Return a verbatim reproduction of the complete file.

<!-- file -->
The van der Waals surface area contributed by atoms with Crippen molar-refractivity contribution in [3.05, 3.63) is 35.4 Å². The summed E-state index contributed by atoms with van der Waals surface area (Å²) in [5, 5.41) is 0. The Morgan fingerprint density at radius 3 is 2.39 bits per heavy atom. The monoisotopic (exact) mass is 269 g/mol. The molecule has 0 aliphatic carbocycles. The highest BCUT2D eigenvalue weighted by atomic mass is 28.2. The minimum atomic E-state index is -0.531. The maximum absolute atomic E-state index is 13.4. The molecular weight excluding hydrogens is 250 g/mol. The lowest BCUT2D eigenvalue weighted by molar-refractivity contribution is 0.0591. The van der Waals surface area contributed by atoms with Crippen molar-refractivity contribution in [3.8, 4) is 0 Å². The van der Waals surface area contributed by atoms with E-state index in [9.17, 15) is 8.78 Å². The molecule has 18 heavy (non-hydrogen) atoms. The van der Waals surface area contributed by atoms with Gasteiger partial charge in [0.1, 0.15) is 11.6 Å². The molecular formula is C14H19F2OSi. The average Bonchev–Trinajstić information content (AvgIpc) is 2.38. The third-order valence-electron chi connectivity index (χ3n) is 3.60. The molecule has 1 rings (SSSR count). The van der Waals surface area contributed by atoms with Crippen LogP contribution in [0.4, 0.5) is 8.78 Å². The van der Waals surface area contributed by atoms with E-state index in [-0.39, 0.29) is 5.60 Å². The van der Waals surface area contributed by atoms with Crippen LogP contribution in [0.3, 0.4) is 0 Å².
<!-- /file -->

The van der Waals surface area contributed by atoms with Crippen molar-refractivity contribution in [3.05, 3.63) is 35.4 Å². The summed E-state index contributed by atoms with van der Waals surface area (Å²) in [5, 5.41) is 0. The Morgan fingerprint density at radius 3 is 2.39 bits per heavy atom. The monoisotopic (exact) mass is 269 g/mol. The molecule has 0 aliphatic carbocycles. The highest BCUT2D eigenvalue weighted by atomic mass is 28.2. The minimum atomic E-state index is -0.531. The maximum absolute atomic E-state index is 13.4. The molecular weight excluding hydrogens is 250 g/mol. The lowest BCUT2D eigenvalue weighted by molar-refractivity contribution is 0.0591. The van der Waals surface area contributed by atoms with Crippen molar-refractivity contribution in [3.8, 4) is 0 Å². The van der Waals surface area contributed by atoms with E-state index in [9.17, 15) is 8.78 Å². The molecule has 18 heavy (non-hydrogen) atoms. The van der Waals surface area contributed by atoms with Gasteiger partial charge in [0.1, 0.15) is 11.6 Å². The molecular formula is C14H19F2OSi. The average Bonchev–Trinajstić information content (AvgIpc) is 2.38. The third-order valence-electron chi connectivity index (χ3n) is 3.60. The molecule has 1 rings (SSSR count). The van der Waals surface area contributed by atoms with Crippen LogP contribution in [0.4, 0.5) is 8.78 Å². The van der Waals surface area contributed by atoms with E-state index in [-0.39, 0.29) is 5.60 Å². The van der Waals surface area contributed by atoms with Crippen LogP contribution in [0.3, 0.4) is 0 Å².